Industrial firms in developing countries have to contend with highly ineffective freight transportation systems. The physical infrastructure—the ports, airports, and road and rail networks—is capacity constrained and poorly maintained, and the freight services provided by private and public sector operators tend to be limited in range, poor in quality, and often technologically obsolete. Consequently, industrial firms in these countries operate under a handicap relative to their competitors in advanced industrialized countries. But, neither the extent of this handicap nor the mechanisms through which inadequate infrastructure harms competitiveness are well understood (see, e.g., Diamond & Spence, 1989; World Bank, 1994; Anas & Lee, 1996).1 To bridge this gap in our understanding, this paper empirically examines the impact of poor transport infrastructure on industrial performance in a developing country. The illustrative case in this study is the automobile industry in India. The literature on transportation in developing countries tends to focus on the more obvious and easy to quantify linkages between transport infrastructure and industrial performance. This literature, primarily generated by development practitioners and institutions such as the World Bank, notes that poor transportation systems result in slow movement of goods and in high unit cost of freight (see, e.g., India Infrastructure Report, 1996; World Bank, 1995 and World Bank, 1996b). Perhaps because it is hard to estimate the value of time, this literature relies on indicators such as “unit freight cost” and “vehicle operating cost” to estimate the relative costs or benefits of different transportation systems.2 From this perspective, the key problem with badly maintained and inadequate road networks is that they directly raise the cost of freight by (a) increasing the cost of operations and maintenance (due to greater wear and tear and higher fuel consumption); and (b) increasing transit time, which, in turn, means that both labor (driver) and capital (the truck) are deployed for a longer period of time to complete a given delivery. The literature thus suggests that improvements in the transportation system would result in lower freight costs and greater competitiveness.3 This paper quantifies the logistics costs borne by India's largest auto assembler, Maruti, and analyzes the transport solutions devised by Maruti, Ford, and some other assemblers.4 It shows that the analytic approach discussed above is inadequate for understanding how transport infrastructure affects competitiveness and suggests a broader analytical framework within which to consider the issue. In contrast to much of the existing development literature, this study finds that—for the example of auto assemblers in India—freight costs are neither the only nor the most significant cost that poor transportation systems create. An inadequate transportation system also increases the damages incurred in transit, the total inventories that firms have to maintain, and the ordering and overhead costs associated with managing material flows. Taken together, these variables constitute the “total logistics cost” borne by a firm. This total logistics cost equation offers a more comprehensive approach for calculating the direct costs that poor transportation imposes on a firm. Specifically, View the MathML source This equation allows for better estimation of quantifiable firm-specific costs, but it does not capture those transportation-created costs that go beyond a particular firm and affect the supply chain as a whole (i.e., the external diseconomies).5 Moreover, the quantification alone does not shed light on how individual firms (in this case, the car assemblers) perceive the transportation problem and the relative importance they attach to various components of the logistics equation. To capture such information, this study examines not just the direct logistics cost borne by a particular firm but also the transportation costs over its supply chain. The quantitative supply chain analysis is supported by semi-structured interviews with firm managers and an inductive analysis of the coping strategies firms have devised to limit the adverse impacts of poor transportation. This analysis reveals that auto assemblers are highly concerned about the inefficiency and unreliability that poor transportation systems introduce into their supply chains. This is because, as the literature on industrial competitiveness emphasizes, efficient and well-managed supply chains are critical for competitive success in global industry (Gereffi & Korzeniewicz, 1994; Porter, 1990). Assemblers find that poor transportation is a major obstacle to their efforts to implement lean production and supply chain management strategies. Poor transport systems thus hurt their competitiveness not only by raising direct costs but also by creating external diseconomies that adversely affect the efficiency of supply chains and, indeed, entire networks of firms. Further, these external diseconomies—rather than excessive freight prices or other direct costs—may be the more debilitating impact of poor transportation infrastructure on industrial development and competitiveness. Although this paper takes the literature on transportation and industrial performance in developing countries as its point of entry, it also draws upon and contributes to two additional and traditionally separate bodies of literature. First, it contributes to the literature on industrial districts by showing how clustering in the Indian auto industry is being driven by a relatively straightforward and mechanistic logic—lack of infrastructure. Second, it contributes to the lean production literature by questioning the argument that the only significant difference between lean and nonlean firms is management attitude (not variables such as infrastructure) and that lean production can be fully implemented anywhere in the world (Womack, Jones, & Roos, 1990). Third, this paper suggests connections between these two separate models of industrial performance and competitiveness—it shows how auto firms in India are combining the geography of the industrial districts model with the hierarchy of the lean production model to enhance industrial performance. This study leads to a different understanding of the links between transportation and industrial performance because it modifies and augments the standard methodological approaches used in the transportation and infrastructure development literature. First, the unit of analysis is the firm and its supply chain. This analytical approach lies in between the usual micro and macro approaches, and tries to capture both direct firm-specific benefits and some of the external economies associated with infrastructure. Second, unlike most studies that have tended to take a supply-side perspective on the transportation problem and its potential solutions, this study examines these issues from a user's perspective. Third, it combines quantitative cost data with qualitative data from in-depth, semi-structured interviews with firm managers. The paper is structured as follows. Section 2 presents a brief overview of the Indian auto industry and of the lean production system that assemblers are trying to implement. Section 3 presents a case study of Maruti, India's largest and most successful car assembler, and assesses the magnitude of various components of its total logistics cost. It also discusses the “localization” solution that Maruti has devised to cope with transportation problems over its supply chain. Section 4 further analyzes supply chain management issues by examining the transport solutions Ford Motor Company is devising for its new plant in India. Section 5 suggests that firm responses to transportation constraints are affecting the geography of production in the Indian auto industry. Section 6 summarizes the study's findings and conclusions.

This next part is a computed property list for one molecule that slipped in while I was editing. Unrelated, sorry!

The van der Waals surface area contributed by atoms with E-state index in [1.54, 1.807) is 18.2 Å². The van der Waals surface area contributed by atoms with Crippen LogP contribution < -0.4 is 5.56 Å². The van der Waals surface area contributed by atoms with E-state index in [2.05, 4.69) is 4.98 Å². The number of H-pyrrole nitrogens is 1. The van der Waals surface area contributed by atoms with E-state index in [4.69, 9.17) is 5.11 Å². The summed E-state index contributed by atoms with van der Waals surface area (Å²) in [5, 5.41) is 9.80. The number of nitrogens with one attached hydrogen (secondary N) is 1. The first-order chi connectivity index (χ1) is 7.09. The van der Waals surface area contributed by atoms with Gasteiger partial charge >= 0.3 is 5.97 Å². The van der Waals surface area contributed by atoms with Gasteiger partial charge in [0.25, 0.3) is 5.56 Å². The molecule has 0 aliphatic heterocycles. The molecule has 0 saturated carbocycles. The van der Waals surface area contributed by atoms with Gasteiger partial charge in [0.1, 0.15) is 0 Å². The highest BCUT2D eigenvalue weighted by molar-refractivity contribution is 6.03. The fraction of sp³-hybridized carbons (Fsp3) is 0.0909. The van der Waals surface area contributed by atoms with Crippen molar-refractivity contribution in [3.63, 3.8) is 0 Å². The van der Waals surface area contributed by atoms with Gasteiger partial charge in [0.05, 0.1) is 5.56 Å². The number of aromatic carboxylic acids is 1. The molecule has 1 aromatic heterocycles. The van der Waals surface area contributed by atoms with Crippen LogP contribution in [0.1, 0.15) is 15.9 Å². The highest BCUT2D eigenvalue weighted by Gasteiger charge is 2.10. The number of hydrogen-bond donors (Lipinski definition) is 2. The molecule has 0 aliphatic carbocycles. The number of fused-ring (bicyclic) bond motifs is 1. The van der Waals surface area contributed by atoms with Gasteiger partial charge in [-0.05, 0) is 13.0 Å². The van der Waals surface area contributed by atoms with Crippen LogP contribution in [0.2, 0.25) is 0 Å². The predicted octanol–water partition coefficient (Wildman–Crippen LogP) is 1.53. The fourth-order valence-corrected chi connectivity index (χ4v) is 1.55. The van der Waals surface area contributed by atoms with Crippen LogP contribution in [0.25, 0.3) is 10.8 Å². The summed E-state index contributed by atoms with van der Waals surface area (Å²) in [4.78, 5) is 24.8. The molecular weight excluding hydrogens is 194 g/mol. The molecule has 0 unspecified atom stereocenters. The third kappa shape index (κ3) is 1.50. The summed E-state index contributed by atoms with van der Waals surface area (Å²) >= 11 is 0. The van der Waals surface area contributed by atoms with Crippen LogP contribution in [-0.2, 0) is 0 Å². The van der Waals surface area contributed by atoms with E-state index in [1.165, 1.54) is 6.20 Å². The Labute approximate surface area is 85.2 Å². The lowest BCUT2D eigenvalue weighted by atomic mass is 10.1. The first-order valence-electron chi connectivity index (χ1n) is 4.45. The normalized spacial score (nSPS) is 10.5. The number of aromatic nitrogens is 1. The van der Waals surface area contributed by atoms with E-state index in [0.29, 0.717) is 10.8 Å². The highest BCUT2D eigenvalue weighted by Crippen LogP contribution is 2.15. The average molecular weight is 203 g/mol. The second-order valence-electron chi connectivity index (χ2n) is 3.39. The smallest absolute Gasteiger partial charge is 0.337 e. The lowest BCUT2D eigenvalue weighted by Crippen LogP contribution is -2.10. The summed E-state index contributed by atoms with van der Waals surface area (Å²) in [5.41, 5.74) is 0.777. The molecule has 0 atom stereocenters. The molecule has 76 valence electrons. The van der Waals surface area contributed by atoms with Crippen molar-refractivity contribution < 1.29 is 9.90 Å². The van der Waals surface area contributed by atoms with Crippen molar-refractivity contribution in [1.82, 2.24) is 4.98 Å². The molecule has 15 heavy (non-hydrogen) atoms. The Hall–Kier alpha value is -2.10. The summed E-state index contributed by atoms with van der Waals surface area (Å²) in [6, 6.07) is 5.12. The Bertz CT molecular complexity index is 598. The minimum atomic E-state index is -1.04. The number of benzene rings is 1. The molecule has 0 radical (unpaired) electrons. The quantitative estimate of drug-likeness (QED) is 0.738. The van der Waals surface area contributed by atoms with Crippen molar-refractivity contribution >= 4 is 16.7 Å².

نتیجه گیری انگلیسی
The literature on transportation in developing countries suggests that the major problem associated with inadequate road networks (and poor transportation systems, in general) is that they raise transportation costs and thereby hurt competitiveness. Analyses of Maruti's expenditures—summarized in Table 4—show that the assembler does indeed incur significant freight costs. In 1996–97, Maruti's freight bill including damages accounted for 4.35% of total sales revenue. These freight costs represent a highly significant expense, given that the assembler's entire wage bill accounted for only 2.0% of total sales revenues in the year. But, as the table indicates, freight is not the largest cost variable in the total logistics cost equation: the estimated inventory carrying costs were more than double the total freight costs. The carrying cost of supply-chain inventories was 8.0% of which buffer stock accounted for 5.0% and inbound in-transit inventories for 3.0%; the latter alone exceeded the expenditures on inbound freight (1.5%) and those on outbound freight (2.5%).As compared to the traditional approach of examining freight expenditures and vehicle operating costs, the total logistics cost equation offers a more comprehensive insight into the direct costs—especially the financial costs—imposed by poor transport systems on firms. It also suggests reasons why distance between firms tends to affect competitiveness—with increasing distance, not only do freight costs increase, but so do in-transit inventories, buffer stock, and damages. As an analytical framework, however, the equation offers only a limited understanding of the transportation problem. It appears to suggest that the key problem with poor transportation is that it raises freight costs and increases the financial cost of holding inventories—that is, the problem is that assemblers have to spend more. From the assemblers' perspective, however, the more difficult problem is that poor transport systems introduce or aggravate unreliability and inefficiency in the nonlocal supply chain. They find, for example, that distant suppliers deliver far less frequently as compared to local suppliers, that only local suppliers are able to deliver just-in-time, and that the feedback and response loops tend to be slower among firms located a significant distance apart. Taken individually, just-in-time delivery, low inventories, and quick-response feedback loops are important competitive strategies; taken together, they are key drivers of the lean production system and can create dynamic gains in quality and competitiveness. Thus, poor transportation systems serve as a major obstacle in firms' efforts at implementing—and realizing dynamic gains from—competitive strategies such as lean production and supply chain management. This finding stands in contrast to much of the literature on lean production in the auto industry. These studies have found that distance from—or, conversely, proximity to—suppliers does not help explain differences in inventory levels and “leanness” at different assembly plants (Lieberman et al., 1995; Womack et al., 1990). The emerging geography of production in countries such as the United States appears to support such an argument and suggests that distance is not a primary concern for auto firms. In the United States, newer assembly and supplier plants (i.e., those built after 1980) have been located outside the traditional auto center in southeast Michigan and in communities that were not traditionally associated with the auto industry (Rubenstein, 1992). These investments have been dispersed in communities along the I-65 and I-75 corridor. Ohio is the only state that has been able to attract two assembly plants, and many suppliers have chosen to locate outside an “ideal” JIT distance of 150 km from the assembly plants they serve (Rubenstein, 1992). The difference between the above findings—based largely on research in advanced industrialized economies—and my observations can be explained as follows. Within India, the poor road infrastructure means that the transit time for road freight is both longer and more unpredictable as compared to, say, the United States and Europe. The excellent road and rail infrastructure for freight in the United States and Europe reduce the importance of proximity in their auto industries, while the terrible infrastructure in India makes proximity crucial to implementing just-in-time production in the Indian auto industry. This is also the reason why assemblers in India, unlike those in the United States, are selecting locations with a significant existing supplier base, clustering with other assemblers, and pushing suppliers to relocate in close proximity to their own assembly plants. Poor transportation, combined with the logic of lean production, is determining the geography of production in the Indian auto industry. What are the wider implications of this analysis of a particular industry (automobiles) in a particular developing country (India)? First, it argues for the reintroduction of the infrastructure variable into the debates on economic geography, industrial districts, globalization, and industrial competitiveness. It highlights how physical infrastructure can influence firm level competitive strategies, the nature of interfirm networks, and the geography of production. These effects combined with its more intuitively obvious impacts on production costs and efficiency make infrastructure a critical variable influencing industrial performance. Second, this study suggests that there is a need to resurrect the old concept of external economies in transport and infrastructure analysis, and to broaden the set of direct cost variables with which we work. Recent literature and practice takes far too narrow a view of the benefits and costs that infrastructure creates. By relying on easily quantifiable and narrowly defined proxy indicators such as freight costs and vehicle operating costs we may be making significant errors in identifying and selecting transportation investments and projects. Indeed, we may be underinvesting in precisely those types of infrastructure projects that are worthy of public investment—those that create large external economies and contribute more significantly toward enhancing industrial development and performance.